Celebrate the gift of a new Parks And Rec before Santa takes TV away for a month
More What's On Tonight?
- Orphan Black stands alone over a long holiday weekend
- Save Me was one of NBC’s most intriguing pilots of the season—so, naturally, it’s premièring after that season has ended
- Another TV season ends with the wacky antics of Modern Family sending us sailing toward summer
- Grimm uses some cold bodies in a season-finale attempt to regain some of its lost heat
- Rectify ends its haunting run just as it seems to get going
Here’s what’s up in the world of TV for Thursday, Dec. 1. All times are Eastern.
Parks And Recreation (NBC, 8:30 p.m.): It’s December, which means TV will be going away very soon, and won’t you be missing it when you’re forced to talk to your family? But until then, NBC’s got a couple more weeks of its Thursday comedies to show you, and we’re particularly intrigued by this Parks, which is entitled, “The Trial Of Leslie Knope.” We can only assume that she’s been put on trial for her very soul, and that Mark Brendanawicz has returned from the beyond to act as the attorney keeping her from Hell itself. Or, y’know, not. Steve Heisler’s on the jury.
Community (NBC, 8 p.m.): Competition is often a boon to this show, so tonight’s episode, featuring Jeff and Shirley getting really into foosball in an attempt to take down a smug classmate, could be a good one. Todd VanDerWerff hates the foos.
The X Factor (Fox, 8 p.m.): Tonight: Someone will be eliminated. The number of people talking about that elimination at this site will consist entirely of Emily Yoshida. It will be sort of lonely and sad, but you’ll all be sorry. Someday.
The Office (NBC, 9 p.m.): Maura Tierney turns up tonight as the wife of Robert California, just making us wish even more that the show had taken a page from NewsRadio now that Steve Carell’s gone. Myles McNutt also has M’s in his name.
Beavis And Butt-Head (MTV, 10 p.m.): The episode summaries for this show are sort of hysterical, actually, since they try to pin a plot on an essentially plotless show. Kenny Herzog will have the usual collection of quotes and gags.
Burn Notice (USA, 10 p.m.): Tonight’s episode sounds like the annual one where we all realize that the inevitable Sam Axe spinoff from this show could be a lot of fun. Scott Von Doviak would watch such a show, though he’s not sure about this one.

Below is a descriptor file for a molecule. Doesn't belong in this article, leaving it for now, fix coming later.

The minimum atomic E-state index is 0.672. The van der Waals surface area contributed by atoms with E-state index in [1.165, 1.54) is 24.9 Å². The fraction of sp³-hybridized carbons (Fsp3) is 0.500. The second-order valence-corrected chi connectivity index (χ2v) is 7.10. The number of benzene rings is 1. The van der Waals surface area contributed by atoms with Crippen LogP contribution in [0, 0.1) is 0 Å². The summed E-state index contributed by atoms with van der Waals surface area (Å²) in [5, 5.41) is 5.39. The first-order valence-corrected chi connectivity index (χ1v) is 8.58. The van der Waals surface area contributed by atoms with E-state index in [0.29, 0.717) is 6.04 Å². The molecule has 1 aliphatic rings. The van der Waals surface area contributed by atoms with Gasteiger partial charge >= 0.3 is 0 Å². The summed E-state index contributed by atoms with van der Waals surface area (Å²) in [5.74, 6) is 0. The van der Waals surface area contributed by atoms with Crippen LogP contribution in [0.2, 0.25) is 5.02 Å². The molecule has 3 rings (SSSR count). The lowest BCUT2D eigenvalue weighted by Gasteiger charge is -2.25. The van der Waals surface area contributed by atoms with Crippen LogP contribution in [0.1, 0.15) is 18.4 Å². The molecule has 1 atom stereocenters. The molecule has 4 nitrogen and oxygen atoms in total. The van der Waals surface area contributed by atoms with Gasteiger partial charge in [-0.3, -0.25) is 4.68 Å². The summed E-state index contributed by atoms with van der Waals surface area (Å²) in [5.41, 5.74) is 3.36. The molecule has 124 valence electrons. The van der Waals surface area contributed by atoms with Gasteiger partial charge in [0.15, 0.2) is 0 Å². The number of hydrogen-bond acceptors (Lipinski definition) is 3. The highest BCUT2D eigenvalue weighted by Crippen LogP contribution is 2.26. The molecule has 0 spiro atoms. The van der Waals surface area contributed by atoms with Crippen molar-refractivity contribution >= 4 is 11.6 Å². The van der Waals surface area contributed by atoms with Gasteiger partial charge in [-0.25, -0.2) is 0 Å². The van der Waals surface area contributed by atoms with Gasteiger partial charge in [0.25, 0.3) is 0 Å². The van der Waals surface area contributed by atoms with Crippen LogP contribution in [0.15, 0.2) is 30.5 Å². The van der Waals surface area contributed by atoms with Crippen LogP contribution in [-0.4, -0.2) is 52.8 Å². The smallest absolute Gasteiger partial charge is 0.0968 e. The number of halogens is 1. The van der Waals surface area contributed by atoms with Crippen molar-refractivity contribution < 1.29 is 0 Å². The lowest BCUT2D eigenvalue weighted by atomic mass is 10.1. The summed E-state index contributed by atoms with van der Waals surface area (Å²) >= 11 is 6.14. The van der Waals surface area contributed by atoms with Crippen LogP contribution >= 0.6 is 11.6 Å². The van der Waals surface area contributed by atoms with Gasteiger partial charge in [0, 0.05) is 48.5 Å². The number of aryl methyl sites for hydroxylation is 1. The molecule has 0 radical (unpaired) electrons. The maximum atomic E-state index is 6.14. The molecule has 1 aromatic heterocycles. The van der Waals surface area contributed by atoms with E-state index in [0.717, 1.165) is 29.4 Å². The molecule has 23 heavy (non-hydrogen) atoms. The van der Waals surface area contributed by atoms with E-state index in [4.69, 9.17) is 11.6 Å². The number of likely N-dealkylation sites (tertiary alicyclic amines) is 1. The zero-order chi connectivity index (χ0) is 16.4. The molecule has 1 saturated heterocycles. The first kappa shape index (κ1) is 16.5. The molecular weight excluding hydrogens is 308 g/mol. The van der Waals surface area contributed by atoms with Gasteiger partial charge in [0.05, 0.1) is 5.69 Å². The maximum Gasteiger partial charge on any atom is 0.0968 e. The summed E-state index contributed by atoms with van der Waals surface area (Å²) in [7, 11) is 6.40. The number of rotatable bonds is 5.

It’s Always Sunny In Philadelphia (FX, 10 p.m.): And here’s the annual Sunny lo-fi parody of big budget movies, as the gang takes drastic action to see the big summer hit in theaters. Emily Yoshida will drive all the way across her living room to see it.
Prime Suspect (NBC, 10 p.m.): This is a dead show walking, but we still kinda like it, so we’re going to keep covering it until NBC stops airing it or Hayden Childs just loses interest completely. Whichever comes first. Honestly, we’d bet on NBC.
The League (FX, 10:30 p.m.): Will Forte drops by for an episode, and we’re betting he’ll be playing roughly the same, Will Forte-y kind of guy that he usually plays. Not that Margaret Eby minds, since that Will Forte-y guy can be a lot of fun.
TV CLUB CLASSIC
Star Trek: The Next Generation (11 a.m.): Zack Handlen’s just a few weeks from being done with this show forever (as he concludes on Dec. 22), and this week, he asks what the heck is up with the show forcing daddy issues on everybody.
Seinfeld (1 p.m.): David Sims, meanwhile, asks you if you remember Kenny Rogers Roasters, or if you knew that even though the chain went bankrupt, there are still a handful of locations clinging to life throughout the U.S. You probably didn’t!
Cheers (3 p.m.): The gang’s back to talk about Coach finding out his daughter’s engaged to a real numbskull (we like that word) and Sam dating Julia Duffy and exploring a weird might-have-been for the show’s casting.
WHAT ELSE IS ON?
Santa Claus Is Comin’ To Town (ABC, 8 p.m.): It’s sort of a wonder the networks haven’t just resurrected the entire Rankin-Bass catalog, since the ones they air every year are, essentially, a license to print ad dollars. Ol’ Kris Kringle returns tonight.
Keep A Child Alive With Alicia Keys (Showtime, 9 p.m.): This is a show about Alicia Keys doing charity work, but we want a game show. For every question Keys and a partner get wrong, a child is lowered one foot more toward the alligators!
One Lucky Elephant (OWN, 9 p.m.): This nature documentary got a fair amount of acclaim during a brief theatrical release, and now it’s making its TV debut on Oprah Winfrey’s network. We can imagine her yelling, “That’s one lucky elephaaaaant!”
Weed Wars (Discovery, 10 p.m.): Ryan McGee checks out the debut of a series about a medical marijuana dispensary in Oakland, California, and we expect plenty of wink-wink, nudge-nudge in the comments section, if you know what we mean.
The Fugitive (AMC, 8 p.m.): Though it’s irretrievably from 1993 and, thus, kind of instantly dated, there’s something still so purely entertaining and watchable about this movie. It’s a good, old-fashioned thriller. Like your mom used to make.
Ondine (Showtime 2, 9:30 p.m.): This Neil Jordan movie is no Secret Of Roan Inish, but it carries a mystical charge all its own. Plus, it’s got Colin Farrell, doing his best to make you forget that period where he was really, really overexposed.
College Football: West Virginia at South Florida (ESPN, 8 p.m.): Why on Earth is there a West Virginia game in ESPN primetime every week? We know we could just look this up, but it sure seems weird that’s the team America’s glommed on to.
IN CASE YOU MISSED IT
America’s Next Top Model (Wednesday): Somehow, Tyson Beckford and Tyra Banks wearing what appeared to be a bedazzled toilet seat cover weren’t enough for Margaret Eby to give this any more than a C-. Check out her review to find out why.